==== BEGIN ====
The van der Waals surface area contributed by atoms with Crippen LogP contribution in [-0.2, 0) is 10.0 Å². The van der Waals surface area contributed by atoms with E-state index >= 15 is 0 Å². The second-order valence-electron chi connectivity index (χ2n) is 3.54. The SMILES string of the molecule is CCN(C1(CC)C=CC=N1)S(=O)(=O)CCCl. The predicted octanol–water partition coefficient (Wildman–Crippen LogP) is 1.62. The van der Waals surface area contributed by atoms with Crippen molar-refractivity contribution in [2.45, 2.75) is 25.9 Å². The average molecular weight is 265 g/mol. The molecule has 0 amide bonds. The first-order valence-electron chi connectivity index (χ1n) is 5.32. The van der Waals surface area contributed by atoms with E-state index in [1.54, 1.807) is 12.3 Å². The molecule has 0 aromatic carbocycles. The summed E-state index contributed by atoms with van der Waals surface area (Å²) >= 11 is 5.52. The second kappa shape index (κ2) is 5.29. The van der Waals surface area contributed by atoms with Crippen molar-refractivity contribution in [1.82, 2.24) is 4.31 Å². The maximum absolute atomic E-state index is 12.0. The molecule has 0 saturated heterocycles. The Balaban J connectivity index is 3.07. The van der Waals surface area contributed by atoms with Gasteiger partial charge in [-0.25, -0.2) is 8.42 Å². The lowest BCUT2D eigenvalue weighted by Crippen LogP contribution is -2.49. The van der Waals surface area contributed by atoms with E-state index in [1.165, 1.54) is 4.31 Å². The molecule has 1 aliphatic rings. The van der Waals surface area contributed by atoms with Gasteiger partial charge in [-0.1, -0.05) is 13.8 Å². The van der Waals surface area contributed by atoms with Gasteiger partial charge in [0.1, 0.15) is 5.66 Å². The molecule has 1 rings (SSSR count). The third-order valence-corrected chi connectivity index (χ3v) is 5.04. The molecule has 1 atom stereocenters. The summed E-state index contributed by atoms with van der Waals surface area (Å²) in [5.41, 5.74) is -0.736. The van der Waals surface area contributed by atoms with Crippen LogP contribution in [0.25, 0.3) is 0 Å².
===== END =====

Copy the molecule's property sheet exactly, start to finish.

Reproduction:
The van der Waals surface area contributed by atoms with Crippen LogP contribution in [-0.2, 0) is 10.0 Å². The van der Waals surface area contributed by atoms with E-state index >= 15 is 0 Å². The second-order valence-electron chi connectivity index (χ2n) is 3.54. The SMILES string of the molecule is CCN(C1(CC)C=CC=N1)S(=O)(=O)CCCl. The predicted octanol–water partition coefficient (Wildman–Crippen LogP) is 1.62. The van der Waals surface area contributed by atoms with Crippen molar-refractivity contribution in [2.45, 2.75) is 25.9 Å². The average molecular weight is 265 g/mol. The molecule has 0 amide bonds. The first-order valence-electron chi connectivity index (χ1n) is 5.32. The van der Waals surface area contributed by atoms with E-state index in [1.54, 1.807) is 12.3 Å². The molecule has 0 aromatic carbocycles. The summed E-state index contributed by atoms with van der Waals surface area (Å²) >= 11 is 5.52. The second kappa shape index (κ2) is 5.29. The van der Waals surface area contributed by atoms with Crippen molar-refractivity contribution in [1.82, 2.24) is 4.31 Å². The maximum absolute atomic E-state index is 12.0. The molecule has 0 saturated heterocycles. The Balaban J connectivity index is 3.07. The van der Waals surface area contributed by atoms with Gasteiger partial charge in [-0.25, -0.2) is 8.42 Å². The lowest BCUT2D eigenvalue weighted by Crippen LogP contribution is -2.49. The van der Waals surface area contributed by atoms with E-state index in [1.165, 1.54) is 4.31 Å². The molecule has 1 aliphatic rings. The van der Waals surface area contributed by atoms with Gasteiger partial charge in [-0.1, -0.05) is 13.8 Å². The van der Waals surface area contributed by atoms with Gasteiger partial charge in [0.1, 0.15) is 5.66 Å². The molecule has 1 rings (SSSR count). The third-order valence-corrected chi connectivity index (χ3v) is 5.04. The molecule has 1 atom stereocenters. The summed E-state index contributed by atoms with van der Waals surface area (Å²) in [5.41, 5.74) is -0.736. The van der Waals surface area contributed by atoms with Crippen LogP contribution in [0.25, 0.3) is 0 Å².